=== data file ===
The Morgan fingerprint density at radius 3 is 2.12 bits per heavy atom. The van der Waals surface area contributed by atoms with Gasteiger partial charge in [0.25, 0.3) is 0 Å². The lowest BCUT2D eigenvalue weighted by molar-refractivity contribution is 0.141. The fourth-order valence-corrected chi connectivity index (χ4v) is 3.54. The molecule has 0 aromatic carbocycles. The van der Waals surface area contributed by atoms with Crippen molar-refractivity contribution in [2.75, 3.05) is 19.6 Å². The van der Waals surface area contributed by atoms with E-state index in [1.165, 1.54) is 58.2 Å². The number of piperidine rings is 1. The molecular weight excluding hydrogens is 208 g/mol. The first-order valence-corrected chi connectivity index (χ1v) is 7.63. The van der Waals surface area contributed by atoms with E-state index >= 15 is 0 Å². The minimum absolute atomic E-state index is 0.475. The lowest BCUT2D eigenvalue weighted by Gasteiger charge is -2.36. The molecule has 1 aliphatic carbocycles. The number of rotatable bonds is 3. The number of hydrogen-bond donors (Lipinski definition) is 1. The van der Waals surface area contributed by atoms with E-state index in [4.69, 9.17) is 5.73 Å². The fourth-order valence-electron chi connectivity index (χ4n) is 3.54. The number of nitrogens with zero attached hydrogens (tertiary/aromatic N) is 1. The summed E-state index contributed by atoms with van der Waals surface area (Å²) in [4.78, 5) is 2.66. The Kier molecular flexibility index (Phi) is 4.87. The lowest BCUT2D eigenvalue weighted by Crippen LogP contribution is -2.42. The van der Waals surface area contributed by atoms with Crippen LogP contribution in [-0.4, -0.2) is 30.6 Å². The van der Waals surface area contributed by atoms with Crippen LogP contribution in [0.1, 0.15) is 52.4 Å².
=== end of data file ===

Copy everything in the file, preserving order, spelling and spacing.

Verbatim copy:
The Morgan fingerprint density at radius 3 is 2.12 bits per heavy atom. The van der Waals surface area contributed by atoms with Gasteiger partial charge in [0.25, 0.3) is 0 Å². The lowest BCUT2D eigenvalue weighted by molar-refractivity contribution is 0.141. The fourth-order valence-corrected chi connectivity index (χ4v) is 3.54. The molecule has 0 aromatic carbocycles. The van der Waals surface area contributed by atoms with Crippen molar-refractivity contribution in [2.75, 3.05) is 19.6 Å². The van der Waals surface area contributed by atoms with E-state index in [1.165, 1.54) is 58.2 Å². The number of piperidine rings is 1. The molecular weight excluding hydrogens is 208 g/mol. The first-order valence-corrected chi connectivity index (χ1v) is 7.63. The van der Waals surface area contributed by atoms with E-state index >= 15 is 0 Å². The minimum absolute atomic E-state index is 0.475. The lowest BCUT2D eigenvalue weighted by Gasteiger charge is -2.36. The molecule has 1 aliphatic carbocycles. The number of rotatable bonds is 3. The number of hydrogen-bond donors (Lipinski definition) is 1. The van der Waals surface area contributed by atoms with E-state index in [4.69, 9.17) is 5.73 Å². The fourth-order valence-electron chi connectivity index (χ4n) is 3.54. The number of nitrogens with zero attached hydrogens (tertiary/aromatic N) is 1. The summed E-state index contributed by atoms with van der Waals surface area (Å²) in [4.78, 5) is 2.66. The Kier molecular flexibility index (Phi) is 4.87. The lowest BCUT2D eigenvalue weighted by Crippen LogP contribution is -2.42. The van der Waals surface area contributed by atoms with Crippen LogP contribution in [-0.4, -0.2) is 30.6 Å². The van der Waals surface area contributed by atoms with Crippen LogP contribution in [0.1, 0.15) is 52.4 Å².